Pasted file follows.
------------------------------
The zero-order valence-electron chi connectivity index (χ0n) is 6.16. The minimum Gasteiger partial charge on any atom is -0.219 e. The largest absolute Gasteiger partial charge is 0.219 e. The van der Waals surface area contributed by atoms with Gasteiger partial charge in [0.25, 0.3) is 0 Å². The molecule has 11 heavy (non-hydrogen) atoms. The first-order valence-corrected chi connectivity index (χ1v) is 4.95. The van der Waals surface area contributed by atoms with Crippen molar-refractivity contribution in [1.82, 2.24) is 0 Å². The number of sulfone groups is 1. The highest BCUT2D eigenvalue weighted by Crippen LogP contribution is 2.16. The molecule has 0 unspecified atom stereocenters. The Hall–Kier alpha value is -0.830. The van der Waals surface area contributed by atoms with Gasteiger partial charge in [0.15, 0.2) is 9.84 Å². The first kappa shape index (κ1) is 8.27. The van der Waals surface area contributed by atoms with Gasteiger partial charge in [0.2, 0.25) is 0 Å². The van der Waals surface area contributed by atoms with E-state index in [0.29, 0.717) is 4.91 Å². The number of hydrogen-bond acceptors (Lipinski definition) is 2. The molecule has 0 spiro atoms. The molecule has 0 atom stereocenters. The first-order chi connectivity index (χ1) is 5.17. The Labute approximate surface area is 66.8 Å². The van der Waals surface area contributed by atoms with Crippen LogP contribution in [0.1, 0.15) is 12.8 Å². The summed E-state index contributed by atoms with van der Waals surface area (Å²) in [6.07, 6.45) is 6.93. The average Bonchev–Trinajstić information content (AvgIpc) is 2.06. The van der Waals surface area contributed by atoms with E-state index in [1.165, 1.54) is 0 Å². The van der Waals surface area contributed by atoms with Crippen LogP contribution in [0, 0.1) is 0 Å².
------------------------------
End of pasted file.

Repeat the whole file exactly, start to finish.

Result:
The zero-order valence-electron chi connectivity index (χ0n) is 6.16. The minimum Gasteiger partial charge on any atom is -0.219 e. The largest absolute Gasteiger partial charge is 0.219 e. The van der Waals surface area contributed by atoms with Gasteiger partial charge in [0.25, 0.3) is 0 Å². The molecule has 11 heavy (non-hydrogen) atoms. The first-order valence-corrected chi connectivity index (χ1v) is 4.95. The van der Waals surface area contributed by atoms with Crippen molar-refractivity contribution in [1.82, 2.24) is 0 Å². The number of sulfone groups is 1. The highest BCUT2D eigenvalue weighted by Crippen LogP contribution is 2.16. The molecule has 0 unspecified atom stereocenters. The Hall–Kier alpha value is -0.830. The van der Waals surface area contributed by atoms with Gasteiger partial charge in [0.15, 0.2) is 9.84 Å². The first kappa shape index (κ1) is 8.27. The van der Waals surface area contributed by atoms with Gasteiger partial charge in [0.2, 0.25) is 0 Å². The van der Waals surface area contributed by atoms with E-state index in [0.29, 0.717) is 4.91 Å². The number of hydrogen-bond acceptors (Lipinski definition) is 2. The molecule has 0 spiro atoms. The molecule has 0 atom stereocenters. The first-order chi connectivity index (χ1) is 5.17. The Labute approximate surface area is 66.8 Å². The van der Waals surface area contributed by atoms with Crippen LogP contribution in [0.1, 0.15) is 12.8 Å². The summed E-state index contributed by atoms with van der Waals surface area (Å²) in [6.07, 6.45) is 6.93. The average Bonchev–Trinajstić information content (AvgIpc) is 2.06. The van der Waals surface area contributed by atoms with E-state index in [1.165, 1.54) is 0 Å². The van der Waals surface area contributed by atoms with Crippen LogP contribution in [0, 0.1) is 0 Å².